At 19-years-old rapper and producer MIKE’s already impressive catalogue is only just beginning. Black Soap is MIKE’s sophomore project of 2018 after the release of February’s five-track resistance man. His breakthrough mixtape May God Bless Your Hustle broke into the scene just last year and revitalized New York City hip-hop with lo-fi production and free-jazz inspired beats.

Opening with 'Ipari' – the beginning of the song features MIKE’s mother reading a prayer in her native tongue, Yoruba. Her raspy and rhythmic performance aligns directly with MIKE’s style- spiritual, at ease and impactful. Black Soap’s premise alludes to MIKE’s family, mental health journey, and his culture. Curating the sounds behind MIKE’s flow is New York getup Standing on the Corner. SOTC offers post-genre beats consisting of reminiscent noise, light percussion and a calculated amount of light chaos. No sound is the same.

The instrumentation on the first track gives cloudy and rainy impression, potentially in homage to London where MIKE spent three months recording this project. Shadowing his mother’s prayer, MIKE finishes the track with pensive poem: “My mind is winding, rewinding, back to the time’s when we was in search of some gold or a diamond.”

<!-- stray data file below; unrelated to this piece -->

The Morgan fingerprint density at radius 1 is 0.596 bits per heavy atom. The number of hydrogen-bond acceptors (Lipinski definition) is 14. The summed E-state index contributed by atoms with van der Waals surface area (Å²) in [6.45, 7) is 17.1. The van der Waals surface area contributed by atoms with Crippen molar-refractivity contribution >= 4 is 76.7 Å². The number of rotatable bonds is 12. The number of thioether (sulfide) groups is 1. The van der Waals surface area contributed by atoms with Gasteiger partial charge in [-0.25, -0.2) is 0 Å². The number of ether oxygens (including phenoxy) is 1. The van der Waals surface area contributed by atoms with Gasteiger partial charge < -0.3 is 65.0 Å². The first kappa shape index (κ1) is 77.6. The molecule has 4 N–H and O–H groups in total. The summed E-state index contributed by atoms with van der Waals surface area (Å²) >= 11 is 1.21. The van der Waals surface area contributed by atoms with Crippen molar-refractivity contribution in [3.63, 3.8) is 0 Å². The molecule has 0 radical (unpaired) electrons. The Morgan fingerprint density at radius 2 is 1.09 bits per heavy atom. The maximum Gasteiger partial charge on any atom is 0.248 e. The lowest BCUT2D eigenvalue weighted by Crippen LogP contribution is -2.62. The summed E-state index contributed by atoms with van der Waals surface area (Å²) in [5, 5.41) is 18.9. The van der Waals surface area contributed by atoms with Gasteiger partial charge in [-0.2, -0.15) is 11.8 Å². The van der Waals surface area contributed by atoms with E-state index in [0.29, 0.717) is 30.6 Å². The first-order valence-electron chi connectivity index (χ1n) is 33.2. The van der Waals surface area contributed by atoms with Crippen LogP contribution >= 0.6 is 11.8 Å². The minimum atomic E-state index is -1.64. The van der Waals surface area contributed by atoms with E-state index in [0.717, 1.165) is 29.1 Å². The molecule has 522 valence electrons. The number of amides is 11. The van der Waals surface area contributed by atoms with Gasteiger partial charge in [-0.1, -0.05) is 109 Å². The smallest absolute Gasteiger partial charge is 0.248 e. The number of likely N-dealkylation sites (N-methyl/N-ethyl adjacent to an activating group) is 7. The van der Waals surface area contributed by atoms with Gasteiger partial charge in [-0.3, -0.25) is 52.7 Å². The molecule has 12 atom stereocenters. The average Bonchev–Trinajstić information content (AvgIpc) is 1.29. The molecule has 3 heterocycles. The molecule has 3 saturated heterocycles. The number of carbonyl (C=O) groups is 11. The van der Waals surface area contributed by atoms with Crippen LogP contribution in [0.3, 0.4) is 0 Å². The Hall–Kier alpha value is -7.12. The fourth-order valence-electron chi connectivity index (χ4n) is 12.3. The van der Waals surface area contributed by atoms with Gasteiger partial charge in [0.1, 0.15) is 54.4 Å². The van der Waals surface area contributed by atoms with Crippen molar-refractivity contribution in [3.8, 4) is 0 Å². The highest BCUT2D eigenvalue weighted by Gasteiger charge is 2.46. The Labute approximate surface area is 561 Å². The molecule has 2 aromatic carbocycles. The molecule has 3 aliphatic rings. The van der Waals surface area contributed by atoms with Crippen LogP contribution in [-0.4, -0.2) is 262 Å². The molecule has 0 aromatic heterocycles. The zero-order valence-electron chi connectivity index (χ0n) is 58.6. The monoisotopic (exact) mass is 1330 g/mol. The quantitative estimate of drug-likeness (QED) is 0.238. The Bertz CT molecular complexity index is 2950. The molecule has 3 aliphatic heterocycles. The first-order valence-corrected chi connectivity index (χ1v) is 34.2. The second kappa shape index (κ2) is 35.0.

Black Soap cohesively organizes track after track of MIKE unraveling his thoughts over abstracted noise. “Like Mask” carries the same sensation as the rest of the album- a melancholy piano melody trails over soft percussion loops and static textures that provide a nostalgic sound. Black Soap feels like rifling through an antique collection of MIKE’s day-to-day.

'Of Home' has the strongest, most standout flow from the young MC throughout the piece. MIKE courses throughout the piece nonstop with striking progressions- “your conscious I know that it’s weak, I’m confident-know that it’s me.” Standing on the Corner’s beat features a looped car alarm in the backdrop giving the track heightened energy and alluding to the inner city story of MIKE’s NYC origins.

'Time Ain’t Enough' gives MIKE a podium to steadily rap over with an instrumental featuring signature SOTC muddled piano coexisting with soft percussion and horns. Conditioned composition. MIKE doesn’t feel the need to over enunciate or show out with his words, he prefers to drift steadily through a track with ease to display his natural craft at work. “This a deep fountain, throw a penny in it. Made a wish to get a cup and throw some Henny in it.”

Like a lo fi anime theme song that transitions to a slower groove, 'God Save the Queen' touches on MIKE’s journey with depression as a performer His narrative, “feeling ignored, to feeling the joy of hearing some noise and hearing applause,” tells the story of rapping as a means to cope with his tough upbringing.

Black Soap pushes MIKE to a pivotal point in hip-hop. With each project he releases we get closer to understanding his abstracted art. MIKE’s laid back and honest approach feels like a breath of fresh air in an industry where flashy gimmicks and money can ultimately elevate almost any emcee, but not MIKE.